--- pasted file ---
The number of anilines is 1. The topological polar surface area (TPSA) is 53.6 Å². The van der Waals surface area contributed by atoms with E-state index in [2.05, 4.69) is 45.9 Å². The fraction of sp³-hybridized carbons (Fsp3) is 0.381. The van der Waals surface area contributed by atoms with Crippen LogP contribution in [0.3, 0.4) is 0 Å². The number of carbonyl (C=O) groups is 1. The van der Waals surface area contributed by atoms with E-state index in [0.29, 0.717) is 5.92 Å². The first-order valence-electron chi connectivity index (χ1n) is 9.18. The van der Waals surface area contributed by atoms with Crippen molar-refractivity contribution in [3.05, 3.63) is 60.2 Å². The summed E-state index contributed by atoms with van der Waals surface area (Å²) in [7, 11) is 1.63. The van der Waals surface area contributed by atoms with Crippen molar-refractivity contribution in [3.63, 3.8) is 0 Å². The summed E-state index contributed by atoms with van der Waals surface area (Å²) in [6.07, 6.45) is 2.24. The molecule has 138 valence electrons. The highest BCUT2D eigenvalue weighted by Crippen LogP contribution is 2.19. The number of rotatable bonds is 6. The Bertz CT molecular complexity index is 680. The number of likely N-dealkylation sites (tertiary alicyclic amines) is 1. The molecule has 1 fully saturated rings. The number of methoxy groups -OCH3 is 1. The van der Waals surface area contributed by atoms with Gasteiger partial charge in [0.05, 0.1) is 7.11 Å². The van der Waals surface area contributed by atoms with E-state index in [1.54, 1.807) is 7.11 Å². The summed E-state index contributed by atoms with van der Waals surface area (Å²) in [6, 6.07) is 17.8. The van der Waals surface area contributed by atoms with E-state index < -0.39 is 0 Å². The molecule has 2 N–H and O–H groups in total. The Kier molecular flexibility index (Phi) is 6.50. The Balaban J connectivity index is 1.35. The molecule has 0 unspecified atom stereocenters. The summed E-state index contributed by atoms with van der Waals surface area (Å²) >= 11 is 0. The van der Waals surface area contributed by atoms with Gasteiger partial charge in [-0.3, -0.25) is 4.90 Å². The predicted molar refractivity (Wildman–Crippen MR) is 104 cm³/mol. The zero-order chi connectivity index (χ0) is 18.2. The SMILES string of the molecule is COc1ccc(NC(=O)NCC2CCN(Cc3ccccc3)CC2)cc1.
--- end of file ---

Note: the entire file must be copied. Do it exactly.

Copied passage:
The number of anilines is 1. The topological polar surface area (TPSA) is 53.6 Å². The van der Waals surface area contributed by atoms with E-state index in [2.05, 4.69) is 45.9 Å². The fraction of sp³-hybridized carbons (Fsp3) is 0.381. The van der Waals surface area contributed by atoms with Crippen LogP contribution in [0.3, 0.4) is 0 Å². The number of carbonyl (C=O) groups is 1. The van der Waals surface area contributed by atoms with E-state index in [0.29, 0.717) is 5.92 Å². The first-order valence-electron chi connectivity index (χ1n) is 9.18. The van der Waals surface area contributed by atoms with Crippen molar-refractivity contribution in [3.05, 3.63) is 60.2 Å². The summed E-state index contributed by atoms with van der Waals surface area (Å²) in [7, 11) is 1.63. The van der Waals surface area contributed by atoms with Crippen molar-refractivity contribution in [3.63, 3.8) is 0 Å². The summed E-state index contributed by atoms with van der Waals surface area (Å²) in [6.07, 6.45) is 2.24. The molecule has 138 valence electrons. The highest BCUT2D eigenvalue weighted by Crippen LogP contribution is 2.19. The number of rotatable bonds is 6. The Bertz CT molecular complexity index is 680. The number of likely N-dealkylation sites (tertiary alicyclic amines) is 1. The molecule has 1 fully saturated rings. The number of methoxy groups -OCH3 is 1. The van der Waals surface area contributed by atoms with Gasteiger partial charge in [0.05, 0.1) is 7.11 Å². The van der Waals surface area contributed by atoms with E-state index in [1.54, 1.807) is 7.11 Å². The summed E-state index contributed by atoms with van der Waals surface area (Å²) in [6, 6.07) is 17.8. The van der Waals surface area contributed by atoms with E-state index < -0.39 is 0 Å². The molecule has 2 N–H and O–H groups in total. The Kier molecular flexibility index (Phi) is 6.50. The Balaban J connectivity index is 1.35. The molecule has 0 unspecified atom stereocenters. The summed E-state index contributed by atoms with van der Waals surface area (Å²) >= 11 is 0. The van der Waals surface area contributed by atoms with Gasteiger partial charge in [-0.3, -0.25) is 4.90 Å². The predicted molar refractivity (Wildman–Crippen MR) is 104 cm³/mol. The zero-order chi connectivity index (χ0) is 18.2. The SMILES string of the molecule is COc1ccc(NC(=O)NCC2CCN(Cc3ccccc3)CC2)cc1.